"Put quality first; don’t get greedy."

The world of books seems to be having a bit of an identity crisis right now. Isn't it great?

http://www.flickr.com/photos/digitalsextant/ / CC BY-SA 2.0 The publishing industry may be on the precipice of doom - we just don't know where our livelihood and our passion is going.

But whatever your own personal take might be on where publishing and bookselling is going in the future, the one great aspect to this whole wave of nervous self-regard is that everybody's got an opinion, and everybody's got someplace to let their voice be heard. There are a lot of pundits out there, prognosticating about our future.

When I wake up in the morning, and make my way to the desk with coffee in hand, it's easy for me to think that I work on the side of the angels. I represent a whole raft of independent publishers, university presses, poorly paid but insanely creative authors, etc. I sell their books to (almost exclusively) independent bookstores. When I'm not selling to indie bookstores, I'm calling on a few larger companies based in my territory, and I'm working to convince those big guys to give the up-and-coming publishers and authors a shot. Once I'm done patting myself on the back, though, the cold reality of bookselling right now can be a bit scary.

But here are a few thoughts that help keep me centered as I work with my booksellers and talk to my publishers:

  • I know that words certainly aren't going anywhere. If anything, there're going to be more words than ever before. Words are what we do. It's not bound packs of paper or shiny discs or packets of bits. The question is, which collections of words are going to be free and which ones will be worth paying money for?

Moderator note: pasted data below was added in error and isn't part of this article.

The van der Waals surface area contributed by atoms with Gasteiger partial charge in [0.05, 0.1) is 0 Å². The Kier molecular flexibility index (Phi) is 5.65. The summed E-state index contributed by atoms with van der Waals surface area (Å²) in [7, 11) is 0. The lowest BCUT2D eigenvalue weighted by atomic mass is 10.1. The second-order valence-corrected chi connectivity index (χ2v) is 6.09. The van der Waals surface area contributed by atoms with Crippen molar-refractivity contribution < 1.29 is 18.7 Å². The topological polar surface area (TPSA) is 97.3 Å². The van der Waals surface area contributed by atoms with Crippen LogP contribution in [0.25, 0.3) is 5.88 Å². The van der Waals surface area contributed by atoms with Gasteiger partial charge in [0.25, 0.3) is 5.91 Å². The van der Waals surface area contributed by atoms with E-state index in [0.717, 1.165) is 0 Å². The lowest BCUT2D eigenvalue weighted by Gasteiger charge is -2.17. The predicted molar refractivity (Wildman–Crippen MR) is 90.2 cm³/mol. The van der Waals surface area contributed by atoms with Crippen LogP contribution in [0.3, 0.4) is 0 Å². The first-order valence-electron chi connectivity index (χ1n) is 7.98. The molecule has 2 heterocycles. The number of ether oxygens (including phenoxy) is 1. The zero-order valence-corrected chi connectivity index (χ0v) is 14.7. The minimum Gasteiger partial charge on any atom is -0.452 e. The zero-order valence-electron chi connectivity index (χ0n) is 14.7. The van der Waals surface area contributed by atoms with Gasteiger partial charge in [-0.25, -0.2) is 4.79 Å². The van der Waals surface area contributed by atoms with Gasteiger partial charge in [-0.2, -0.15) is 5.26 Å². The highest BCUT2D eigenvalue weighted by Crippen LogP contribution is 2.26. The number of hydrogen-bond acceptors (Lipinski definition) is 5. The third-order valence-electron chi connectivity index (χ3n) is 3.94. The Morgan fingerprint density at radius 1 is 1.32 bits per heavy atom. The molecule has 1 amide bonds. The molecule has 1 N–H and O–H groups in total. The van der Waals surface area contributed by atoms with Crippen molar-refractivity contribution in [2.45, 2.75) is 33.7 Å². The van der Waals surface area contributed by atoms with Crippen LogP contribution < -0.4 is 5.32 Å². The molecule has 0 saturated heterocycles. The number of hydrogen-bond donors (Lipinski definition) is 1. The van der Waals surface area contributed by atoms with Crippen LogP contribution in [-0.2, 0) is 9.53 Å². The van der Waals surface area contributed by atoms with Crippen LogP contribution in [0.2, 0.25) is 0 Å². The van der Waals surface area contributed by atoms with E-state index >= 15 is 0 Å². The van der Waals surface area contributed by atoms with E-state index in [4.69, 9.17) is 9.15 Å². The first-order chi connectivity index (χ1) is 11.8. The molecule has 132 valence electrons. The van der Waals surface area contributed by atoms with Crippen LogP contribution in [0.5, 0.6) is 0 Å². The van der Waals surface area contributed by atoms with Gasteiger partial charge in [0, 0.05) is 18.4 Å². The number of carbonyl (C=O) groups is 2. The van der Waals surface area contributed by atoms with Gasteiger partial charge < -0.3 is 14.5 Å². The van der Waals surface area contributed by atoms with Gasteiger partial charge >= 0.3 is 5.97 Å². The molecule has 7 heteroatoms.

• You'd have to be pretty clueless to witness the rise of online self-publishing, blogging, citizen journalism and the whole social media whirl and continue thinking that everything is going to continue on the way it did 50 years ago or even 25 years ago. Some people's profit margins are going to be clipped but good.
  • It's a truism in bookselling that you keep an ear on what your customers are asking for and special ordering. That's how you know where your store's holes are. Likewise, how can you not pay attention to the sections that aren't selling because of fundamental changes in the business? That's the fin in the water - you get out of the water on that beach and find a safer beach.
  • I know I'm not the only one with this perspective, but I think everybody's excessively freaked out about e-books right now. Instead of trying to hash out the one perfect solution and the one industry standard before we all move forward in lockstep, I say let a million flowers bloom. I want a chaotic blur of different options, e-readers, file formats and marketing strategies. Let the market speak and we'll see what works best.

So where do indie publishers fit in this scary new world? And my beloved indie bookstores? This is the great part. There will always be niches where scrappy publishers with new ideas can thrive. And I believe that there will continue to be a portion of the publishing world that continues to need retail space to reach their customers - no matter what format those stores are selling.